INEX’s objective is to provide high-speed, reliable and resilient IP traffic exchange facilities for both Irish and International organisations, allowing them to route IP traffic efficiently thereby providing faster, more reliable and lower-latency internet access for their customers. The INEX switching centres are located in four secure data centres in Dublin; Data Electronics Group in Kilcarbery Park, Dublin 22, TeleCity Dublin in Citywest Business Campus, Dublin 24 and Interxion DUB1 and Interxion DUB2 in Park West. The switches are connected by dedicated resilient fibre links.
INEX is a member of Euro-IX.
*World IPv6 Day
On 8 June, 2011, Google, Facebook, Yahoo!, Akamai and Limelight Networks will be amongst some of the major organisations that will offer their content over IPv6 for a 24-hour “test flight”. The goal of the Test Flight Day is to motivate organizations across the industry – Internet service providers, hardware makers, operating system vendors and web companies – to prepare their services for IPv6 to ensure a successful transition as IPv4 addresses run out. http://isoc.org/wp/worldipv6day/
What’s the problem?
Behind each device, website and email address connected to the Internet is a unique number called an IP address. The old address system that is being used, IPv4, has about 4 billion addresses. In a World of many billions of people where everything from computers to cars to games consoles are connected to the Internet, we are very close to exhausting the supply. Soon there will be no more.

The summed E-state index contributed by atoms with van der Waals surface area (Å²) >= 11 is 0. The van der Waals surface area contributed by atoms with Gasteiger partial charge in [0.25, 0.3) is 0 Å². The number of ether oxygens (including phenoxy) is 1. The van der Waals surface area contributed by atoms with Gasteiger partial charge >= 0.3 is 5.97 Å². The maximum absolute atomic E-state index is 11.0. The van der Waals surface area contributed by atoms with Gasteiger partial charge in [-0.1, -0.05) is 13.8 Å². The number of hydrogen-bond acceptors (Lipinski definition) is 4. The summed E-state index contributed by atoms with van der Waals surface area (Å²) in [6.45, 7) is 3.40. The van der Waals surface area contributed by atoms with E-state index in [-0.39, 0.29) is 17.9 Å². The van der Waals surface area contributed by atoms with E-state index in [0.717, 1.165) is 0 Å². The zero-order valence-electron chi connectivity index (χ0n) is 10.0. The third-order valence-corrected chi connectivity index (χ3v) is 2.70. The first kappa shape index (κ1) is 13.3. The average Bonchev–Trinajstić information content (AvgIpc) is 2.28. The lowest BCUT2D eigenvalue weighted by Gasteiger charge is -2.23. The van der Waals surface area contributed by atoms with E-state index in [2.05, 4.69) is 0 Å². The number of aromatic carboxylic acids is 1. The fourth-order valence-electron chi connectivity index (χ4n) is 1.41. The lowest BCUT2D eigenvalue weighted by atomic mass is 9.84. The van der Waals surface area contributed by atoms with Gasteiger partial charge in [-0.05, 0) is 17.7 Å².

IPv6 was developed over 10 years ago and is used by some of the world’s biggest and most advanced companies in the Internet community. Unlike IPv4 which uses a 32 bit number resulting in approximately 4.2 billion addresses, IPv6 uses a 128 bit numbers. This means there are over 340 undecillion IPv6 numbers available. What’s a undecillion you ask? Well 340 undecillions means there are enough IPv6 addresses for every atom on earth with a good supply left over, just in case.
What does IPv6 Ready mean?
If www.ipv6ready.ie determines a site to be IPv6 Ready it means that it can be accessed using the new system of IP addressing, IPv6. More specifically, it means that when the IP address for the site using the DNS system is requested, it has an IPv6 record.
What is the difference between the Gold and Platinum standards?
The gold standard means that the site has an IPv6 address. However, in order for a web browser to find that address, it needs to ask a domain name look up service for the IP address (this is called DNS – the directory which turns domain names like www.inex.ie into IP addresses).
For the site to achieve IPv6 Ready platinum standard, the DNS service which is responsible for handing out the IP address of the website must also be IPv6 ready. If it is, then this means that the site can be exclusively found and accessed using IPv6. If the website only achieves the gold standard, then IPv4 will be required for the domain name lookup.
How do I get my website IPv6 ready?
The website owner should talk to the people that run or host the website and make them aware that the last IPv4 allocations were made in February 2011 and that accessibility over IPv6 is now required.